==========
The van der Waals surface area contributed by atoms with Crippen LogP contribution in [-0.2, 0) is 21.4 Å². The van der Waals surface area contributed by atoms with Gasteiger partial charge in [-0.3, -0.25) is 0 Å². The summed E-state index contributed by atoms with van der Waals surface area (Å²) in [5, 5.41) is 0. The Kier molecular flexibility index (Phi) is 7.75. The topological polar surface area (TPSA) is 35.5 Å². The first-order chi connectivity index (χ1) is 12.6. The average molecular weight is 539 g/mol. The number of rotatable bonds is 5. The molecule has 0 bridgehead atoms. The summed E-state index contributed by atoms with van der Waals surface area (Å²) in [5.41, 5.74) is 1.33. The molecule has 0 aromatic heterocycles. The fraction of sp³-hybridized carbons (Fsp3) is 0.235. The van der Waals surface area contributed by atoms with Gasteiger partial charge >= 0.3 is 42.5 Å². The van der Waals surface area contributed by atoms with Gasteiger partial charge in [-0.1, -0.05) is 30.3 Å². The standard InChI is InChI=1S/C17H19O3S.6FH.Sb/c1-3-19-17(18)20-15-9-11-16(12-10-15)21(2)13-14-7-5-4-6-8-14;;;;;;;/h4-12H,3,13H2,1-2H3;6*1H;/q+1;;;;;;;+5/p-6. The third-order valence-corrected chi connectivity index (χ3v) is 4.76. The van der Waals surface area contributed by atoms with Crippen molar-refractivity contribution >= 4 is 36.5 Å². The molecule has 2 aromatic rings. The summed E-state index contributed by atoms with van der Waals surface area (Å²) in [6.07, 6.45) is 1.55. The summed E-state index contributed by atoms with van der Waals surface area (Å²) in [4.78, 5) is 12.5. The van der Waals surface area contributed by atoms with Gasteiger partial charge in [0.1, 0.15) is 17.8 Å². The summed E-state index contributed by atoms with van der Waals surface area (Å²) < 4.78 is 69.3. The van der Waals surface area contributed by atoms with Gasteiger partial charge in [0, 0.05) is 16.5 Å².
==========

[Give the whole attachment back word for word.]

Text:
The van der Waals surface area contributed by atoms with Crippen LogP contribution in [-0.2, 0) is 21.4 Å². The van der Waals surface area contributed by atoms with Gasteiger partial charge in [-0.3, -0.25) is 0 Å². The summed E-state index contributed by atoms with van der Waals surface area (Å²) in [5, 5.41) is 0. The Kier molecular flexibility index (Phi) is 7.75. The topological polar surface area (TPSA) is 35.5 Å². The first-order chi connectivity index (χ1) is 12.6. The average molecular weight is 539 g/mol. The number of rotatable bonds is 5. The molecule has 0 bridgehead atoms. The summed E-state index contributed by atoms with van der Waals surface area (Å²) in [5.41, 5.74) is 1.33. The molecule has 0 aromatic heterocycles. The fraction of sp³-hybridized carbons (Fsp3) is 0.235. The van der Waals surface area contributed by atoms with Gasteiger partial charge >= 0.3 is 42.5 Å². The van der Waals surface area contributed by atoms with Gasteiger partial charge in [-0.1, -0.05) is 30.3 Å². The standard InChI is InChI=1S/C17H19O3S.6FH.Sb/c1-3-19-17(18)20-15-9-11-16(12-10-15)21(2)13-14-7-5-4-6-8-14;;;;;;;/h4-12H,3,13H2,1-2H3;6*1H;/q+1;;;;;;;+5/p-6. The third-order valence-corrected chi connectivity index (χ3v) is 4.76. The van der Waals surface area contributed by atoms with Crippen molar-refractivity contribution >= 4 is 36.5 Å². The molecule has 2 aromatic rings. The summed E-state index contributed by atoms with van der Waals surface area (Å²) in [6.07, 6.45) is 1.55. The summed E-state index contributed by atoms with van der Waals surface area (Å²) in [4.78, 5) is 12.5. The van der Waals surface area contributed by atoms with Gasteiger partial charge in [0.1, 0.15) is 17.8 Å². The summed E-state index contributed by atoms with van der Waals surface area (Å²) < 4.78 is 69.3. The van der Waals surface area contributed by atoms with Gasteiger partial charge in [0, 0.05) is 16.5 Å².